Them: Why We Hate Each Other — and How to Heal — Ben Sasse
Senator Ben Sasse has the antidote to heal our broken society, and it has nothing to do with politics
This week, I sat in a presentation from the Dallas Holocaust Museum (soon to be the Dallas Holocaust and Human Rights Museum) entitled “The 10 Stages of Genocide”. The stages were laid out by Dr. Gregory Stanton and popularized by Genocide Watch. The first two stages, as explained in the presentation, are natural and not too big of a problem if seen in isolation: Classification and Symbolization. As these first two stages were described, I thought of our political parties. We classify ourselves by political party, or sometimes others do the classifying for us. We even symbolize our political parties: blue/donkey for Democrats, red/elephant for Republicans. We do these with our favorite sports teams too. Relatively normal. The third stage, Discrimination, has thankfully not happened in relation to our political parties because they have been relatively balanced in their power. But what amazed me, when the presenter reached Stage 4, was that we in American politics are in the process of skipping right over Stage 3 completely. We are entering, if not already in, Stage 4 of the “10 Stages of Genocide”: Dehumanization. We think of our enemies as less than human. As enemies to be conquered. As Them.
Stage 6 is even more scary, as we see more than just shades of this one as well. Polarization drives everyone to one side or the other, as people are forced to choose. “You’re either with us or you’re against us”. “If you don’t support the Republican no matter what, you’re supporting the Democrats”. I am thankful that, in this time of massive polarization, there are still people in our government like Ben Sasse. This is not to say that Sasse is a moderate on the political spectrum; he one of the most conservative people in the Senate. He votes with President Trump only 87% of the time according to FiveThirtyEight, which sounds high but outlines his willingness to swim upstream: he falls in the same Trump Score range as Jeff Flake, Bob Corker, and the late great John McCain. This is because Sasse is conservative but not in the nebulous way that is defined by the whims of the two major political parties and their collective Us vs. Them mentality. Without a return back to normalcy that Sasse describes in his new book, Them, one of these two political parties will eventually consolidate power and we will continue our slide through the “10 Stages of Genocide”. Along the way, we will have lost what made us American.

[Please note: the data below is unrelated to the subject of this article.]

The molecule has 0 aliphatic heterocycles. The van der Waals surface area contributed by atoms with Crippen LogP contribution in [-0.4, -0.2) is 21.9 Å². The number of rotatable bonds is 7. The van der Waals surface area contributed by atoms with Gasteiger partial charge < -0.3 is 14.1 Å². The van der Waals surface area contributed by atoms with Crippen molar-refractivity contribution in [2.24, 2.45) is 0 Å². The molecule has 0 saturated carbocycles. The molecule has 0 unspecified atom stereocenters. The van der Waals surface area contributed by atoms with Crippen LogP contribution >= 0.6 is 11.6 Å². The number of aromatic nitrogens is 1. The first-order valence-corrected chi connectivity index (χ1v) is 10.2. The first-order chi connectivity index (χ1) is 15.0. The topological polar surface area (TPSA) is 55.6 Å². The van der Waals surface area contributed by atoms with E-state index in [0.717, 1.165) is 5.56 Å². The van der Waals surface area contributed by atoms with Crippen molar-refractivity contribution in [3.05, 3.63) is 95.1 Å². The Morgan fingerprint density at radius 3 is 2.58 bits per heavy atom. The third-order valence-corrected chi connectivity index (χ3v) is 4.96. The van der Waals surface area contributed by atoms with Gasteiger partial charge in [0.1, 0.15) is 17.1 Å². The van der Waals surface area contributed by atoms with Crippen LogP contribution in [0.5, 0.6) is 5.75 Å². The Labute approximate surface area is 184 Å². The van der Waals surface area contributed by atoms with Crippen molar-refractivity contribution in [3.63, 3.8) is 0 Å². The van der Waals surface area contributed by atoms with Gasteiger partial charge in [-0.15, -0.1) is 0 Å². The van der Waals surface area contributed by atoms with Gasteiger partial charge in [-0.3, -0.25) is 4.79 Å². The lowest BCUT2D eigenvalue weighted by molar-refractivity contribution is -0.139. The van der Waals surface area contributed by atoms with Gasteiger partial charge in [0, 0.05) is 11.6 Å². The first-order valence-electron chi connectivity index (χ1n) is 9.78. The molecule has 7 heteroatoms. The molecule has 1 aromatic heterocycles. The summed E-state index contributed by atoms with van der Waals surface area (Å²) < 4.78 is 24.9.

In Them, Sasse makes a wonderful argument against what he calls the Anti-Tribe mentality (“the enemy of my enemy is my friend”, or basing your beliefs purely on what you are against) and makes a case for real, local tribes: those you can see, conversate with, and belong to. Sasse explains: